In some embodiments of the invention, a polymer containing solution (where solvent-based processing is employed) or a polymer melt (where thermoplastic processing is employed) is applied to a substrate to form a polymeric region. For example, the substrate can correspond to all or a portion of an implantable or insertable medical device to which a polymeric coating is applied, for example, by spraying, extrusion, and so forth. The substrate can also be, for example, a template, such as a mold, from which the polymeric region is removed after solidification. In a specific example, a load bearing joint is cast in this manner. In other embodiments, for example, extrusion and co-extrusion techniques, one or more polymeric regions are formed without the aid of a substrate. In a specific example, an entire medical device is extruded. In another, a polymeric coating layer is co-extruded along with and underlying medical device body.

Crosslinking may be induced, for example, subsequent to such processes (e.g., by exposure to energy (e.g., heat, radiation, etc.), to a chemical species (e.g., moisture), or to any other agent that results in crosslinking. Crosslinking may also be induced during the forming process in which case these processes are “reactive” processes. A common example is reactive extrusion, in which a material is thermally cured concurrently with extrusion, among other examples.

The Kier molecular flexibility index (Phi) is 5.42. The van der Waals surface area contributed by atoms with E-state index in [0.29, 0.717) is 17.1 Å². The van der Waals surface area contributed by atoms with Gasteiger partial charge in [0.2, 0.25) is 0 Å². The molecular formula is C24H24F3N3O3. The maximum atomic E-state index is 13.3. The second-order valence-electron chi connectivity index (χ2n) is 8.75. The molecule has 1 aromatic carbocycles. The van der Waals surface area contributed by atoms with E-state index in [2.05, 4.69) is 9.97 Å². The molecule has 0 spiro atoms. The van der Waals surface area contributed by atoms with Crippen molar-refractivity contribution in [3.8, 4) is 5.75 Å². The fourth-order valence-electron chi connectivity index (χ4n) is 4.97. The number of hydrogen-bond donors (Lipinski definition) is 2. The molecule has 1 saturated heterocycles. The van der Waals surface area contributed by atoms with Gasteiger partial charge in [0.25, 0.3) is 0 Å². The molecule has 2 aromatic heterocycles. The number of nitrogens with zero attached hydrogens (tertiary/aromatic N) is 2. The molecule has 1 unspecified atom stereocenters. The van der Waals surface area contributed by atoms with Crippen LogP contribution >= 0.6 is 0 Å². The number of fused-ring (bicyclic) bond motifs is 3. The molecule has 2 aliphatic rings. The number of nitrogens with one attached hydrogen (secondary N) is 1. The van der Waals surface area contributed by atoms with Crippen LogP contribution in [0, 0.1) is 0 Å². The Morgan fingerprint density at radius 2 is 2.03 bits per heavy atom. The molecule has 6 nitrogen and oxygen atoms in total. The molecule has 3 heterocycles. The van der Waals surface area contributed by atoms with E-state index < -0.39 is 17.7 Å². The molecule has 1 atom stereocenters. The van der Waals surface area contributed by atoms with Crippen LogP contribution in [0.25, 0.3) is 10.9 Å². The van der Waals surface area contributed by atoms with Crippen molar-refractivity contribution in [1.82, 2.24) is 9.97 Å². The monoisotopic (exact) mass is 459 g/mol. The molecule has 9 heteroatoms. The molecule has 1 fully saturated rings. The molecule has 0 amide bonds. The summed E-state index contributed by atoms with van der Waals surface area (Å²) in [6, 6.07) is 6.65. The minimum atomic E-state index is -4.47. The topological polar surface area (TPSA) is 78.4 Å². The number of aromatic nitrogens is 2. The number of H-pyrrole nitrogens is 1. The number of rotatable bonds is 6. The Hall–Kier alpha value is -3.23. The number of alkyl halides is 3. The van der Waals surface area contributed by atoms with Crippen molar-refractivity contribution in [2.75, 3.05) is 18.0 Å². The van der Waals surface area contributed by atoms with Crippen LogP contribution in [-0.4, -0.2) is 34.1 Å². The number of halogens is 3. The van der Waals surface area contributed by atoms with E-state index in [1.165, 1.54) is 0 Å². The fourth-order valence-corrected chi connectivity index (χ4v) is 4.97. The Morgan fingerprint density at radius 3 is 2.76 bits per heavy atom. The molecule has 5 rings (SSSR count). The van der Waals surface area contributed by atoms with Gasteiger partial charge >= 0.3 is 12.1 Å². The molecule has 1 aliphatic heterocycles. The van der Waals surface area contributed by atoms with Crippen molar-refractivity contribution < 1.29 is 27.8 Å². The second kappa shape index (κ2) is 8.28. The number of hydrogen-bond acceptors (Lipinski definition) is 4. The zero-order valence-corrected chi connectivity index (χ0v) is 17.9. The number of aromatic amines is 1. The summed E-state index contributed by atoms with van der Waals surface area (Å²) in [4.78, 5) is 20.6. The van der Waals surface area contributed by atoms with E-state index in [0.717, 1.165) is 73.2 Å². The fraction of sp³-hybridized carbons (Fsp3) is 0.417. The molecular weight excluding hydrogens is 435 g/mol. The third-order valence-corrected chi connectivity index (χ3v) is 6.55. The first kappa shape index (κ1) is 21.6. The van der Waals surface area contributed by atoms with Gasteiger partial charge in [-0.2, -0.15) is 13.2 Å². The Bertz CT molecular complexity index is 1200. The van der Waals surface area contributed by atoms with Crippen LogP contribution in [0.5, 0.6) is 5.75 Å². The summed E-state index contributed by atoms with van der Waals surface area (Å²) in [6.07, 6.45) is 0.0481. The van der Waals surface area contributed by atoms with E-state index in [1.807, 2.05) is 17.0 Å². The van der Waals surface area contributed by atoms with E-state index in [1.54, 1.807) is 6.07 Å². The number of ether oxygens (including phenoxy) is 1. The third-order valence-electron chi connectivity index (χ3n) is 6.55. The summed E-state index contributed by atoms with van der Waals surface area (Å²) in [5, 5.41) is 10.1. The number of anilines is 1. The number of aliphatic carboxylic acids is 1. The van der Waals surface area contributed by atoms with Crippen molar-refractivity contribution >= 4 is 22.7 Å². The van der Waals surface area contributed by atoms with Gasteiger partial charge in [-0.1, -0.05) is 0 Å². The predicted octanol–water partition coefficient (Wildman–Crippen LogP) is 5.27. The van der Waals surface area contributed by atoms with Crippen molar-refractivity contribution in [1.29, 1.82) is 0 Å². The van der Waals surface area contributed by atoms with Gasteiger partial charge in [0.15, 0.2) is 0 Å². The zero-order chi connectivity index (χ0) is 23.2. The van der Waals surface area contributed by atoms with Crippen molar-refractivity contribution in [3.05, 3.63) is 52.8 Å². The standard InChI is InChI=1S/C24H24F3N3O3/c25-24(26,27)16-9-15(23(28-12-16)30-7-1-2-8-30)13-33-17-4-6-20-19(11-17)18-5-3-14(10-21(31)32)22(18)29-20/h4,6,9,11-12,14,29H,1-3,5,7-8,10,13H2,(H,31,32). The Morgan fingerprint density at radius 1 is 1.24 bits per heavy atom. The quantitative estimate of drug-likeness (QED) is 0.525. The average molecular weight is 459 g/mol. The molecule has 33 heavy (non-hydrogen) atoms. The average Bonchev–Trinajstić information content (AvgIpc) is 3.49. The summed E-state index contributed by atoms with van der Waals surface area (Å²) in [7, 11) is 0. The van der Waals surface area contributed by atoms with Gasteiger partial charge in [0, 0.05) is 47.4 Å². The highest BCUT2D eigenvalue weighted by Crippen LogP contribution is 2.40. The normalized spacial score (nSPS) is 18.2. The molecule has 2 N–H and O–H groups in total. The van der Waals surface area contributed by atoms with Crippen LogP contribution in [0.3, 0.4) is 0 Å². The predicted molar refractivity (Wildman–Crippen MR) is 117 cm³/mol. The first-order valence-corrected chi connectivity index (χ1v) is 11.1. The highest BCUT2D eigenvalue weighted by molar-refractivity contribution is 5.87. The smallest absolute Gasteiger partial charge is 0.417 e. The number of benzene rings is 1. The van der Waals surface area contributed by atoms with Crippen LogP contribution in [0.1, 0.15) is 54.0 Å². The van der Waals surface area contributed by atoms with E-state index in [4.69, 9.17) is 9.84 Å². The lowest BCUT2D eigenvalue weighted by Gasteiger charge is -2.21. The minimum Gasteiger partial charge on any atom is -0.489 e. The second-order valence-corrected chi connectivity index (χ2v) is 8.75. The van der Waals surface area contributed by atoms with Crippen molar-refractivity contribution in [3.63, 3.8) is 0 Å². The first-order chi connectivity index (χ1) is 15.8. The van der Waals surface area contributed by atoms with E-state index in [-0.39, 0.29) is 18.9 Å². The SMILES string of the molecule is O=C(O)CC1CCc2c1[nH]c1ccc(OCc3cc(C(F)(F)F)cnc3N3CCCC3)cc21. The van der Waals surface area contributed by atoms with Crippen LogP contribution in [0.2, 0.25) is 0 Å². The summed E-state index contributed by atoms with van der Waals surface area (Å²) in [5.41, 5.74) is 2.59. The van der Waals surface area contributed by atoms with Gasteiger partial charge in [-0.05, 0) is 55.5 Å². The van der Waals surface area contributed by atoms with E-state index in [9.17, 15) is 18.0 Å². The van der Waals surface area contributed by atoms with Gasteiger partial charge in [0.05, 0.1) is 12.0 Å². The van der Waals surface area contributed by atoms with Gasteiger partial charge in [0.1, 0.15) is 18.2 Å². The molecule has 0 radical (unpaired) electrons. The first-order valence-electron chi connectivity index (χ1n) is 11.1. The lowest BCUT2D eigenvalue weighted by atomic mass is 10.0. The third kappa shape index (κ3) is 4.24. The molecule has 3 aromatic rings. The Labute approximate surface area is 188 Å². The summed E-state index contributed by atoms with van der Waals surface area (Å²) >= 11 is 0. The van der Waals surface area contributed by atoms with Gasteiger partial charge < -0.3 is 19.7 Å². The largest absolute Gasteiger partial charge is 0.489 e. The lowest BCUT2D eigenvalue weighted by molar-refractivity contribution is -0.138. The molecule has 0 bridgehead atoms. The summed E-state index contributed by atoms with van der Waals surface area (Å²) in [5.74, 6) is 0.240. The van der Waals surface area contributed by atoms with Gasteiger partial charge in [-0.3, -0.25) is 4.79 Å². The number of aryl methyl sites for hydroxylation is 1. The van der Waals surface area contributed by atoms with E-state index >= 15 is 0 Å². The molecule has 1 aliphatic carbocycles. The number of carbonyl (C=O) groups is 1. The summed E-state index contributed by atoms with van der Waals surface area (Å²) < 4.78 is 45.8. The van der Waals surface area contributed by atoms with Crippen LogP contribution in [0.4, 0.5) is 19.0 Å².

Although various embodiments are specifically illustrated and described herein, it will be appreciated that modifications and variations of the present invention are covered by the above teachings and are within the purview of the appended claims without departing from the spirit and intended scope of the invention.

Referenced by
Citing PatentFiling datePublication dateApplicantTitle
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Classifications
U.S. Classification526/265, 526/310, 526/318.6, 526/347, 526/287, 528/25
International ClassificationC08G77/12, C08F12/28, C08F26/08, C08F12/30, C08F20/06
Cooperative ClassificationA61L31/048, A61L27/16, A61L29/041
European ClassificationA61L29/04B, A61L27/16, A61L31/04H
Legal Events
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Aug 6, 2014FPAYFee payment
Year of fee payment: 4
Jun 1, 2007ASAssignment
Owner name: BOSTON SCIENTIFIC SCIMED, INC., MINNESOTA
Free format text: ASSIGNMENT OF ASSIGNORS INTEREST;ASSIGNORS:STRICKLER, FREDERICK H.;BODEN, MARK;REEL/FRAME:019426/0103;SIGNING DATES FROM 20060426 TO 20060502
Free format text: ASSIGNMENT OF ASSIGNORS INTEREST;ASSIGNORS:STRICKLER, FREDERICK H.;BODEN, MARK;SIGNING DATES FROM 20060426 TO 20060502;REEL/FRAME:019426/0103